Arts and Culture

New Year Special – The results for Newsnet Scotland’s Greatest Album are in and here it is; plus we’ll also singalong with the proclaimers and the crowds to Auld Lang Syne.

Newsnet Scotland’s Greatest Album
Being a compilation album, we can put 80 minutes of songs onto a single CD in the 21st century and may thus more fully indulge our choices – however 20 songs is probably about right.

Edinburgh’s Hogmanay 2011/12 is a key part of Scotland’s tourism calendar, and was worth more than £32 million to the Scottish economy in 2010/2011, with 132,000 people coming to Edinburgh over the course of the festival.

Pete Irvine, Creative Director of Edinburgh’s Hogmanay, said “With four of the six ticketed events already sold out, we are looking forward to a fantastic Hogmanay.

By Paul Kavanagh – [click here for parts 7 and 8]

1800 AD
: It was during this period that both Scotland’s major languages became minoritised, but Scots and Gaelic were affected by the advance of English in different ways.  A minoritised language is something different from a minority language although the two categories often overlap.  A minoritised language is one that has been driven from public use and whose use is not recognised or supported by the state, which works exclusively through the medium of another language.  The state sees its goal as the spread of this language to the exclusion of other languages.

By Paul Kavanagh – [click here for parts 5 and 6]

1400 AD : A massive shift to Scots is in progress in the Lowlands. By this time Scots is regarded as a different language from English, and was in the process of undergoing a complex set of linguistic changes which would eventually turn it into a language quite different in character from its closest relative.  Most of the distinctive features of Scots pronunciation arose during this period and the language was being lexically enriched as writers strove to adapt it for use as the language of the Scottish state and administration.  Literature in Scots starts to become abundant and covers a diverse range of topics, styles and themes.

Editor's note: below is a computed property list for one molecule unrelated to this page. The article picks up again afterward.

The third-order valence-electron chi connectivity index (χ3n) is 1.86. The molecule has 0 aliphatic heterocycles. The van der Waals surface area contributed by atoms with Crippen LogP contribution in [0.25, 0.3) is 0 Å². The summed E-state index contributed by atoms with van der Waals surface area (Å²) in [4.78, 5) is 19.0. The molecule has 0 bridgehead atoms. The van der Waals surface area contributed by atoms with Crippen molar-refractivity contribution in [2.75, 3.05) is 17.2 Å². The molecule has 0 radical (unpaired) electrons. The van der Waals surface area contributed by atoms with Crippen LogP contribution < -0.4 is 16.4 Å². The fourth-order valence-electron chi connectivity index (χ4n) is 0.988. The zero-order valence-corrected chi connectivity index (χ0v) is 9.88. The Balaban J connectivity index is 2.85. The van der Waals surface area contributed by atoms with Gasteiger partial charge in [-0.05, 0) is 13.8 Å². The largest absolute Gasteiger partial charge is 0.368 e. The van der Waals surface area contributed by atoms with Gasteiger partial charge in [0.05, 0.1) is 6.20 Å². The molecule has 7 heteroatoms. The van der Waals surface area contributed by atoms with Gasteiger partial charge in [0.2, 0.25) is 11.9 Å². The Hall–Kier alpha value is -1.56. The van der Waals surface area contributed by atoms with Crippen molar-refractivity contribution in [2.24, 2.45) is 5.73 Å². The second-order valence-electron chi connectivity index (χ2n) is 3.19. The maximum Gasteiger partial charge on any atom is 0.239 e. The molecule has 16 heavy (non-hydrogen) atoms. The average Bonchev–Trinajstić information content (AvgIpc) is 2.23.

By Paul Kavanagh – [Click here for parts 3 and 4]

1000 AD : The Norse flashed across Scotland like a lightning storm.  But although dramatic, their effect on the linguistic geography of Scotland was surprisingly limited.  Even so, the linguistic effects of Norse upon the other languages of Scotland would prove to be far more significant.  All the modern languages of Scotland contain a substantial number of Norse loanwords, and features of Norse pronunciation strongly affected the Gaelic of northern Scotland.  The characteristic ‘preaspiration’ of Scottish Gaelic dialects of the Highlands is almost certainly due to Norse influence.

By Martin Kelly
 
An MSP is calling for Scots to seek out their overseas relatives and to find out about their family’s history as the nation prepares for Homecoming 2014.
 
Hamilton MSP Christina McKelvie is urging fellow Scots to trace their family roots after becoming inspired by the story of her own relatives from Hamilton in Canada.

By Paul Kavanagh – [Click here for parts 1 and 2]

600 AD : Pictish and Cumbric were now seen as quite different languages spoken by distinct peoples.  They may still have been mutually intelligible, but were considered different languages for political and cultural reasons.  In much the same way in modern times we consider Swedish and Norwegian to be different languages although Swedes and Norwegians can usually learn to understand one another without too many difficulties.